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Title: Translational control of autophagy rejuvenates immune responses
Author: Zhang, Hanlin
Awarding Body: University of Oxford
Current Institution: University of Oxford
Date of Award: 2018
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As our body's guardian, the immune system maintains systemic health through removal of pathogens, damage and cancer. Ageing of the immune system is associated with compromised immune responses as well as decreased tumour surveillance and is therefore a key risk factor for major diseases in the elderly. Adaptive immune responses are mediated by T and B lymphocytes, and failure in adaptive immunity is a particular hallmark of the ageing organism. Here we show that autophagy is impaired in aged murine B lymphocytes, and loss of autophagy causes severely reduced B cell responses. Our data demonstrate that B cell senescence can be reversed in an autophagy-dependent manner by spermidine, a naturally occurring polyamine metabolite. Mechanistically, our study reveals that the translation factor eIF5A, that requires spermidine for its activation, regulates the expression of the master autophagy/lysosomal transcription factor TFEB. Importantly, we show in humans that spermidine, eIF5A and TFEB levels decrease with age and may serve as ageing biomarkers. Taken together our results indicate that the translational control of autophagy by eIF5A is dysregulated with ageing, and identify a novel pathway with therapeutic implications.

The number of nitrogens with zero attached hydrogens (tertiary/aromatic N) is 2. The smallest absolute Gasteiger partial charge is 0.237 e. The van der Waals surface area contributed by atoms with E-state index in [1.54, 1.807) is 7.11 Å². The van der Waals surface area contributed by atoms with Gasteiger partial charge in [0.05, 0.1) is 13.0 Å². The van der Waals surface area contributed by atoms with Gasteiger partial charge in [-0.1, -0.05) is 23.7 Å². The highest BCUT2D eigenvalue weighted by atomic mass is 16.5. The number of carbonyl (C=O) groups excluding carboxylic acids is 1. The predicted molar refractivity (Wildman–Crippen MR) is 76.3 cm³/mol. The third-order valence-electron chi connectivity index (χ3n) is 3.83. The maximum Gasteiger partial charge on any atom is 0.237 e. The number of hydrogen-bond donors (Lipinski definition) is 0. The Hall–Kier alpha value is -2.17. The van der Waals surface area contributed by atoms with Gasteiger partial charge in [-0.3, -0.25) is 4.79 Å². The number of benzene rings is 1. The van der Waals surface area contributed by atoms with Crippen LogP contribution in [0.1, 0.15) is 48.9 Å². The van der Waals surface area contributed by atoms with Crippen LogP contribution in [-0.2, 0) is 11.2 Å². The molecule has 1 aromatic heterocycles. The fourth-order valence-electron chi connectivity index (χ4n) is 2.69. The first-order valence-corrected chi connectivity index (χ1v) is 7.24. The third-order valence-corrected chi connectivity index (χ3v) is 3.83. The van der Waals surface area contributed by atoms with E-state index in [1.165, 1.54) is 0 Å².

Supervisor: Simon, Katja Sponsor: China Scholarship Council ; University of Oxford
Qualification Name: Thesis (Ph.D.) Qualification Level: Doctoral
EThOS ID:  DOI: Not available
Keywords: Cytology ; Medicine ; Biology ; Immunology ; Gerontology ; eIF5A ; Immunity ; Ageing ; Spermidine ; Translation ; TFEB ; Autophagy